Scorching heat wave sparks wildfires in Europe

  • Firefighters fight blazes in Portugal, Spain and France
  • Tourists evacuated from campsites in France
  • Temperatures could test records in Portugal and Spain

LEIRIA, Portugal, July 13 (Reuters) – More than 20 wildfires raged across Portugal and several burned in western Spain on Wednesday, threatening villages and disrupting tourist vacations amid a heat wave that meteorologists say will push temperatures into the 40 degrees Celsius range.

In France too, around 800 firefighters, supported by six water bomber planes, were fighting two forest fires in the south-west, which have already caused the evacuation of thousands of campers, said the prefect of Gironde Fabienne Buccio .

In Portugal’s southern Algarve region, popular with tourists, authorities blocked access to the luxury resort and golf course of Quinta do Lago as thick plumes of smoke rose from a neighboring area.

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“A fire enters an urban area, with a lot of dry vegetation which, with small sparks, quickly becomes a secondary fire. We are worried and that is what we tell people,” said Richard Marques, a police officer. civil protection in the area.

In the central district of Leiria, north of Lisbon, where temperatures soared to 45 degrees Celsius (113°F), authorities blocked a major highway. Flames and thick smoke were visible on both sides of the road, while helicopters and planes dropped water.

Villagers who were not evacuated poured water on the roofs of their houses.

Nearly 800 firefighters were fighting two active fires in the region, while across mainland Portugal 2,124 firefighters, supported by 28 aircraft, were battling 24 wildfires.

Almost all of mainland Portugal was on red alert for extreme heat conditions, with the highest temperatures of 45C in the central districts of Santarem and Leiria, the meteorological institute IPMA said. The country‘s record temperature of 47.3°C was recorded in 2003.


More than 2,700 hectares have been burned so far in France’s Gironde region, Prefect Buccio told BFM TV. The larger of the two fires is around the town of Landiras, south of Bordeaux, where roads have been closed and 500 residents evacuated.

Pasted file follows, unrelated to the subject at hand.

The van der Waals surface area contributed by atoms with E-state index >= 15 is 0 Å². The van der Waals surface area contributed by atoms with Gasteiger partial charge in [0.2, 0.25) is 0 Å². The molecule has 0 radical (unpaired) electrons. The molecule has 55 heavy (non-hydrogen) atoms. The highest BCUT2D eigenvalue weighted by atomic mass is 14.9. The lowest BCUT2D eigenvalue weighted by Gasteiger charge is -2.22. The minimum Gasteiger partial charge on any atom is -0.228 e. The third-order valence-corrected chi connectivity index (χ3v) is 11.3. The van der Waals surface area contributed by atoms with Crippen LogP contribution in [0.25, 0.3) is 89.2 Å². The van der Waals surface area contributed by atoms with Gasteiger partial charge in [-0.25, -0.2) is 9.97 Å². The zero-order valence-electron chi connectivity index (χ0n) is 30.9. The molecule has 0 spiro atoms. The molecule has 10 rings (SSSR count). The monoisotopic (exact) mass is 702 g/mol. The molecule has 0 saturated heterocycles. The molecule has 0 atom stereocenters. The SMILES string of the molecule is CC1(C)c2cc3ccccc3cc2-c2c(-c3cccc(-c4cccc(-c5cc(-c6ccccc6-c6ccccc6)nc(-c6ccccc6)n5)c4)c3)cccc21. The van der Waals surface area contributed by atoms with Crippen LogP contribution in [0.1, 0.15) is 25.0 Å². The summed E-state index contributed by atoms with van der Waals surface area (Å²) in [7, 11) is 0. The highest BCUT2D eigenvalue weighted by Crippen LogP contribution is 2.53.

The other is along the Atlantic coast, near the iconic “Dune du Pilat” – the highest sand dune in Europe – located in the Bassin d’Arcachon region, above which heavy clouds Black smoke was seen rising into the sky.

This fire led to the preventive evacuation of 6,000 people from five surrounding campsites. They were taken to safety at a local exhibition center.

“Other campers woke us up around 4:30 a.m. We had to leave immediately and quickly choose what we were going to take,” Christelle, one of the evacuated tourists, told BFM TV.

On the eve of July 14, the Gironde prefecture banned until Monday any fireworks in towns and villages near forests.

The World Meteorological Organization warned on Tuesday that the heat wave was spreading and intensifying across large parts of Europe.

With human-caused climate change triggering droughts, the number of extreme wildfires is expected to increase by 30% over the next 28 years, according to a February 2022 UN report.

Scorching temperatures also swept across China’s vast Yangtze River basin on Wednesday; firefighters battled a wildfire near the tourist town of Datca in Turkey; and electricity demand in Texas hit an all-time high as consumers turned up their air conditioners to escape the heat. Read more

In the Extremadura region of western Spain bordering Portugal, firefighters evacuated a few hundred villagers overnight as a precaution and continued to battle a blaze that spread Tuesday in the province of Salamanca, in the region of Castile and Leon.

Parts of the regions of Extremadura, Andalusia and Galicia were on red alert for extreme heat, Spanish weather service AEMET said, adding that temperatures could exceed the previous record high of 47.4C for the whole of Spain. Spain established in August 2021, and 40.7°C in the capital Madrid. .

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Additional reporting by Andrei Khalip, Emma Pinedo in Madrid, Benoit Van Overstraeten and Dominique Vidalon in Paris Editing by Peter Graff

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